Saturday 12 September 2015

GE 2015 aftermath: Whither the Opposition Manifest Destiny?

You could say it was 9/11 for the opposition.

Many were surprised by the election results. Shellshocked even.

I believe even PAP wasn't expecting such a victory.

How did the party win so big?

Didn't you see the tens of thousands of people at WP's rallies?

Wasn't this supposed to be Dr Chee Soon Juan's big political comeback?

What the hell happened?

Was it the LKY effect? The SG50 effect? The Pioneer Generation Package effect? The gerrymandering effect? All of the above?

If you ask me, PAP won because, strange as it may sound, the ruling party was the underdog in this election.

And being the underdog, PAP came out swinging.

Unlike the 2011 election, where (apart from LKY's "repent" remark) the defining PAP moment was PM Lee saying the Government should apologise for its mistakes, there was nothing apologetic about PAP's campaign this time.

It was an all-out attack on WP with the AHPETC issue, forcing WP to play defence.

The overly complicated details of the AHPETC issue didn't matter (although it was to PAP's advantage that they were overly complicated).

All that mattered was AHPETC became the issue of GE 2015, allowing little room for other issues, like CPF and the whole foreigner thing, which many had long assumed would be PAP's downfall, to gain traction.

Because of WP winning a GRC for the first time in 2011 and Punggol East in the 2013 by-election, there had appeared to be a trend of the opposition gaining more seats with each poll.

This gave rise to what I call the Opposition Manifest Destiny, a sense that the expansion of the opposition in Singapore is righteous and inevitable.

In other words, the opposition are on the right side of history and PAP is not.

This was further reinforced by social media, the huge turn-outs for WP rallies and the resurgence of Dr Chee.

It gave the opposition and their supporters not just hope but confidence that they were really going to make a difference this time - and it turned PAP into the unlikely underdog.

Observing this, a moderate voter might be thinking: "I want more opposition in parliament but just a bit at a time. I don't want them to suddenly take over. Since everyone else is voting for opposition, I'm going to vote PAP."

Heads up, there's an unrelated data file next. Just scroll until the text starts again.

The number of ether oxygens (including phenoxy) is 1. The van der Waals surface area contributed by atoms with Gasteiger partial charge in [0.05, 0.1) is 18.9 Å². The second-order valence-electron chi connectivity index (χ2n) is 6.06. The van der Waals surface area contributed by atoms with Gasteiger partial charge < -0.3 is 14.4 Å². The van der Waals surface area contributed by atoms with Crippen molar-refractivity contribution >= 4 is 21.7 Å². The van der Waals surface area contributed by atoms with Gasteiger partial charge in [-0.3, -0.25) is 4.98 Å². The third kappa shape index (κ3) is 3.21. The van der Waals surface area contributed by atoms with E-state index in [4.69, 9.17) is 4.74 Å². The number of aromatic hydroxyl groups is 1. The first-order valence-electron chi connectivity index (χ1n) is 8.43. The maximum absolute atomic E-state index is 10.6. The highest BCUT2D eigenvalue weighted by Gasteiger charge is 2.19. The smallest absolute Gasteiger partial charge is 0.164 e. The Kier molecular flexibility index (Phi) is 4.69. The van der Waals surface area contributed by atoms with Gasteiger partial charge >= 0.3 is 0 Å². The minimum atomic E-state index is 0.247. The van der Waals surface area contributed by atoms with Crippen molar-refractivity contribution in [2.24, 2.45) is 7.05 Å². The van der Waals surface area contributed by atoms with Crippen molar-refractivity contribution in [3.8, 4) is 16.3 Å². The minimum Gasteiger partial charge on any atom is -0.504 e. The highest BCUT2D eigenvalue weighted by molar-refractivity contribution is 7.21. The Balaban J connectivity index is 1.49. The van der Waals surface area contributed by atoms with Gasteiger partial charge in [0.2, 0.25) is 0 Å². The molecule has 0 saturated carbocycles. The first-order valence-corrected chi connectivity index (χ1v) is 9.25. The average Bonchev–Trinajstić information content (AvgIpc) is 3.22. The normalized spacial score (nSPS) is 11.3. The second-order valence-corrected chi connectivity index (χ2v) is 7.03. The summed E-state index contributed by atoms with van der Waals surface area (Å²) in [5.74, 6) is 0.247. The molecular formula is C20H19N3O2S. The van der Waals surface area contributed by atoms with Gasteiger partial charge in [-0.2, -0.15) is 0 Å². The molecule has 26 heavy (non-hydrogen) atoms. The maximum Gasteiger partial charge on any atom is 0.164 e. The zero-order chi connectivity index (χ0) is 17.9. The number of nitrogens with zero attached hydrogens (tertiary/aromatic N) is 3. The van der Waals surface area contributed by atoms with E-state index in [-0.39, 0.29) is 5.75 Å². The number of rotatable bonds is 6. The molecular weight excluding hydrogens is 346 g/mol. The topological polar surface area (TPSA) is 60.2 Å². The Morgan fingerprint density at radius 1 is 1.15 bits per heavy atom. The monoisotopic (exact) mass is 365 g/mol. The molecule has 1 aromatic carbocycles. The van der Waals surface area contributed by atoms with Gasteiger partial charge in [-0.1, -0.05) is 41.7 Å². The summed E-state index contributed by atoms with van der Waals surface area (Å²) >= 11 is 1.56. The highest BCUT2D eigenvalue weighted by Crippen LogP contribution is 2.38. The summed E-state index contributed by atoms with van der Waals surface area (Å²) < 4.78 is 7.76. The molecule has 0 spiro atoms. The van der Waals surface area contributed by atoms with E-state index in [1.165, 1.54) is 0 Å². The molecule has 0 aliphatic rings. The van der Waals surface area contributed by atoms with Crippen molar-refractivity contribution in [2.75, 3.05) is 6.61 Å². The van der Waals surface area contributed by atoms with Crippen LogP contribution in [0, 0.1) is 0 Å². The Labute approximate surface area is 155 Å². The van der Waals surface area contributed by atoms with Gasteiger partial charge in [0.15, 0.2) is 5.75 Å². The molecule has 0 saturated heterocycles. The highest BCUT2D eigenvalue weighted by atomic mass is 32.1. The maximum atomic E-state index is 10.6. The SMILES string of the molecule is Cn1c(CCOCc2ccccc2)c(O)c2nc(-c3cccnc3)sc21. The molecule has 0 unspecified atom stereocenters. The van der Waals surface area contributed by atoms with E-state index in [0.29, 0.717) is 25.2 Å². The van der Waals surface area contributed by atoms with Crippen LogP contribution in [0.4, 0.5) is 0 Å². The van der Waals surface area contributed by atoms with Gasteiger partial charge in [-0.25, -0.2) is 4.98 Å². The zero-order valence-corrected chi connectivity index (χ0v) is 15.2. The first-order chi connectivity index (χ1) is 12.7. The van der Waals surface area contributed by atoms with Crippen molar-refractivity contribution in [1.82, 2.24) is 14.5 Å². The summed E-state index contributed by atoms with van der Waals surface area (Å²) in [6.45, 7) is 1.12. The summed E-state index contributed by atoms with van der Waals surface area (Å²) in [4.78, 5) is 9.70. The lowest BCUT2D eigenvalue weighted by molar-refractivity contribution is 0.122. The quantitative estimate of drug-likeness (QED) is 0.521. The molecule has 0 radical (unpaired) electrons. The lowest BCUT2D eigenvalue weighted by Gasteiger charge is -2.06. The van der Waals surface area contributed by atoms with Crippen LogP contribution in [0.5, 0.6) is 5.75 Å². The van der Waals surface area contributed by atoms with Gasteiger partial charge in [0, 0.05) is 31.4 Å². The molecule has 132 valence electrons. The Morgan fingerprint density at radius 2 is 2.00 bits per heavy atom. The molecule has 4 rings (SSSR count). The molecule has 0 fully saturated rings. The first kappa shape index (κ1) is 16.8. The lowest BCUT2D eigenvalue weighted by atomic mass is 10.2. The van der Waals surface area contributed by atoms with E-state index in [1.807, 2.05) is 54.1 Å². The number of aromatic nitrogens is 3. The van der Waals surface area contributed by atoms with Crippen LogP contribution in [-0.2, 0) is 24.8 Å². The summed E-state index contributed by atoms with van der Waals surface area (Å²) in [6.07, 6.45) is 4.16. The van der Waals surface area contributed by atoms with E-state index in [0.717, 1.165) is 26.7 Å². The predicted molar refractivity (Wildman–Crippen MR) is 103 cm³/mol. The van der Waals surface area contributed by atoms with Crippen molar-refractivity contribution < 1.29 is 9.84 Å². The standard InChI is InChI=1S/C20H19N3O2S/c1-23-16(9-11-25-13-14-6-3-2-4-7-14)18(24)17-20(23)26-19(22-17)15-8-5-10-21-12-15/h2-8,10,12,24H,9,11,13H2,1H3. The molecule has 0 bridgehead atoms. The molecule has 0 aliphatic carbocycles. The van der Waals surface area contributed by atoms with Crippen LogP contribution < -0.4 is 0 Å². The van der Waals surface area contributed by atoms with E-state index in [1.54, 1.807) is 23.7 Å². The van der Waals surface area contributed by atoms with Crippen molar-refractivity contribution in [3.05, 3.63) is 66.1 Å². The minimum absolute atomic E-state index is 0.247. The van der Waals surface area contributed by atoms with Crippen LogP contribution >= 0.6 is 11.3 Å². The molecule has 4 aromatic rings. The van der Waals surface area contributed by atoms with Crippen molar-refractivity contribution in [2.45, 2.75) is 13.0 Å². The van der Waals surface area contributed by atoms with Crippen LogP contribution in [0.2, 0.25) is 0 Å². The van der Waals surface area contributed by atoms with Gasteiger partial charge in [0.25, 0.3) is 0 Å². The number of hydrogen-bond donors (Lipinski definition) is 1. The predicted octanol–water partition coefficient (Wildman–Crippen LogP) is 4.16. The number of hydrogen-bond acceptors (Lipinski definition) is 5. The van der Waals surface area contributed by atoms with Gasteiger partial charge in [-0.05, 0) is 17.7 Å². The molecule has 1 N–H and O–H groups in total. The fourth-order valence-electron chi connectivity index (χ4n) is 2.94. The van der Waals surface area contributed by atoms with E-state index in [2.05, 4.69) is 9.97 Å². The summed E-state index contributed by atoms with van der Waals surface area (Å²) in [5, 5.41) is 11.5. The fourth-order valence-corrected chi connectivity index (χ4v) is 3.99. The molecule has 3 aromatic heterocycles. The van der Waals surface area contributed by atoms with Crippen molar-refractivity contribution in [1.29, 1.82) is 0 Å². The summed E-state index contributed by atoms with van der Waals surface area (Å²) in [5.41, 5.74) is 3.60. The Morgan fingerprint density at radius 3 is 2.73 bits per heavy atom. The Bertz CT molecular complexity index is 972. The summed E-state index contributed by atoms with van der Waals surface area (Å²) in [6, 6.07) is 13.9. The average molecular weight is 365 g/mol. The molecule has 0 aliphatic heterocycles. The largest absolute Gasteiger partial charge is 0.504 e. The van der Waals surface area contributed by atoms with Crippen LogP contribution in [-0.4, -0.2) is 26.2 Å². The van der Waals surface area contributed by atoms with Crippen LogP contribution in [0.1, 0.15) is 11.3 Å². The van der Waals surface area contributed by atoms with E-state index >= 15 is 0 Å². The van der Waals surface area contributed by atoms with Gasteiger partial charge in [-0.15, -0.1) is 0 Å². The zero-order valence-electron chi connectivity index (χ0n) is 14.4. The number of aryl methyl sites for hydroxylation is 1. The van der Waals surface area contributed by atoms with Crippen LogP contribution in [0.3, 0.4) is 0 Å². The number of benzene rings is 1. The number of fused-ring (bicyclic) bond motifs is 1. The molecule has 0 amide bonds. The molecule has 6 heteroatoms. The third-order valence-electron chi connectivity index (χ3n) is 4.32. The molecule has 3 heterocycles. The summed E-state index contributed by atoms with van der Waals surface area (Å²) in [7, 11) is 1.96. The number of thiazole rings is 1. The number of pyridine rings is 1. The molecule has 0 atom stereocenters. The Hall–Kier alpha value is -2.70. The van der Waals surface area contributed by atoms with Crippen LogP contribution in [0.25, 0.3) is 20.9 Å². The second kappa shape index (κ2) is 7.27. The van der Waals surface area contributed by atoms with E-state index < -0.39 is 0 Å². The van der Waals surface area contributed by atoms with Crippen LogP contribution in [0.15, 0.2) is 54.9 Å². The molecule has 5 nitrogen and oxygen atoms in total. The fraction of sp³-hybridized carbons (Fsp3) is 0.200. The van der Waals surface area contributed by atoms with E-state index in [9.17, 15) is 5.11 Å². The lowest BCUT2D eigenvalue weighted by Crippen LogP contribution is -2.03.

Is that voting "wisely"? Depends on who you ask.

The result: PAP won almost 70 per cent of the popular votes compared to 60 per cent in 2011.

And the party got Punggol East back.

The opposition didn't know what hit them.

As Mr Tan Jee Say of the Singaporeans First party said: “The results are not consistent with the feedback we’ve heard from the ground, and these results are even worse than what we had expected.”

So is the Opposition Manifest Destiny dead?

Or merely delayed?

At least WP still has Aljunied and Hougang to work towards that destiny.

I just hope that during the next election, when you see a massive crowd at a rally, remember that that's all it is, a massive crowd at a rally. There are also massive crowds at K-pop concerts. It's not votes.

And please, nobody says SG100 again until 2065.


I just had a heated discussion with a colleague about the AHPETC issue.

He is of the opinion that PAP made a mistake by attacking WP on the issue because it turned off voters who could've helped PAP win back Aljunied. He believes that PAP realised the mistake and tried to drop the issue, but WP wouldn't let it.

I have no opinion whether the AHPETC issue helped or hurt PAP's chances of winning back Aljunied, but it was less important for PAP to win back Aljunied than to not lose any more seats. And PAP accomplished the latter, and then some.

But my colleague remains convinced that PAP's attack on WP over AHPETC was a strategic mistake. I agreed to disagree.